Prof. Yoav Yair, dean of the School of Sustainability at the Interdisciplinary Center Herzliya, explained that Daniel is a Mediterranean hurricane. "It's a tropical storm above the warm waters of the Mediterranean at the end of summer, in September," he said.
"This is not the first of its kind. We've seen an increasing frequency of such powerful storms in the Mediterranean. Just remember that a week ago, it was in Greece, leaving destruction in its wake. Later, it hit Libya and caused numerous casualties. We are experiencing the end of the storm."
He stressed the importance of preparing for such storms in the near future as it poses a significant danger to Israel. "We need to be aware that this is coming, and it will happen more and more," Prof. Yair said. "As researchers in atmospheric and climate sciences, we define the situation as the 'new normal.' What used to be considered a once-in-a-decade or once-in-20-years event will become routine."
"This is exactly what will happen—more heatwaves, more extreme temperatures for longer durations. For those living in large cities, the effect will be even more pronounced due to what we call the 'urban heat island effect.' Israel has already warmed up by over one and a half degrees compared to the 1980-1950 average, and it will continue to heat up into 2030-2040-2050, depending on global greenhouse gas emission scenarios," he explained.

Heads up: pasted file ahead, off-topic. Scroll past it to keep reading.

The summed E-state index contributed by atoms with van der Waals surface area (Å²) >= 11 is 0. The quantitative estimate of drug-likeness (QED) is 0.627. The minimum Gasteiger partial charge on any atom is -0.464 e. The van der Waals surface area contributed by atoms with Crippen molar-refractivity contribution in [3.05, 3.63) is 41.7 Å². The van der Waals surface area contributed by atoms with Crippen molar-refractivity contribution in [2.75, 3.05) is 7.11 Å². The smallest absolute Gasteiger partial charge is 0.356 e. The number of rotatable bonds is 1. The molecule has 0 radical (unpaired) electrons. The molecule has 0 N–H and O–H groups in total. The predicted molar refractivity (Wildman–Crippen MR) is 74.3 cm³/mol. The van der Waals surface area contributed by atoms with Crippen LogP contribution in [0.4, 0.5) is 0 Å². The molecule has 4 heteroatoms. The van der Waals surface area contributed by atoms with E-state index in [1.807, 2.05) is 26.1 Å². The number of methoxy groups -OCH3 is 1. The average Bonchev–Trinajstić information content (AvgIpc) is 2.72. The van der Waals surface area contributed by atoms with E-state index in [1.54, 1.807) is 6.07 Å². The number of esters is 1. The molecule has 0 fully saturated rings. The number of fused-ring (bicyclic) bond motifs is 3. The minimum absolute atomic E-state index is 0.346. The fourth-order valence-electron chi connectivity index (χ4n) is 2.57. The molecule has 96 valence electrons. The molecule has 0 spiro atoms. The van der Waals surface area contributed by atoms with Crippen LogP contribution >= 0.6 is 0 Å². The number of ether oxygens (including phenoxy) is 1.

Urban flooding is one problem that is expected to become more common with the intensification of the impacts of climate change. "We need to prepare for this at both the municipal and national levels, for the broad damage to infrastructure from extreme storms, whose frequency will increase," Prof. Yair warned.
"Maybe not necessarily of the 'Daniel type,' but also the familiar winter storms, the Red Sea depressions in October, with their terrifying thunderstorms, hail and flooding. Even in winter, there will be a trend of perhaps fewer rainy days, but much more intense rainfall on those days."
What would happen if a hurricane hit Israel with the force it struck Greece?
"Then I leave it to your imagination. You saw with your own eyes what happened in Greece, 1,000 millimeters of precipitation in three days. Let me remind you that the annual average in central Israel is 500 millimeters a year. So when you receive twice the annual average in three days, then you can imagine the scenes from movies about Venice. Tel Aviv will look something like that, more or less.
"We learn a bit from atmospheric sciences and understand that as it gets warmer, the moisture content in the air becomes larger, and when the clouds become saturated and rain, we'll get enormous amounts of percipitation."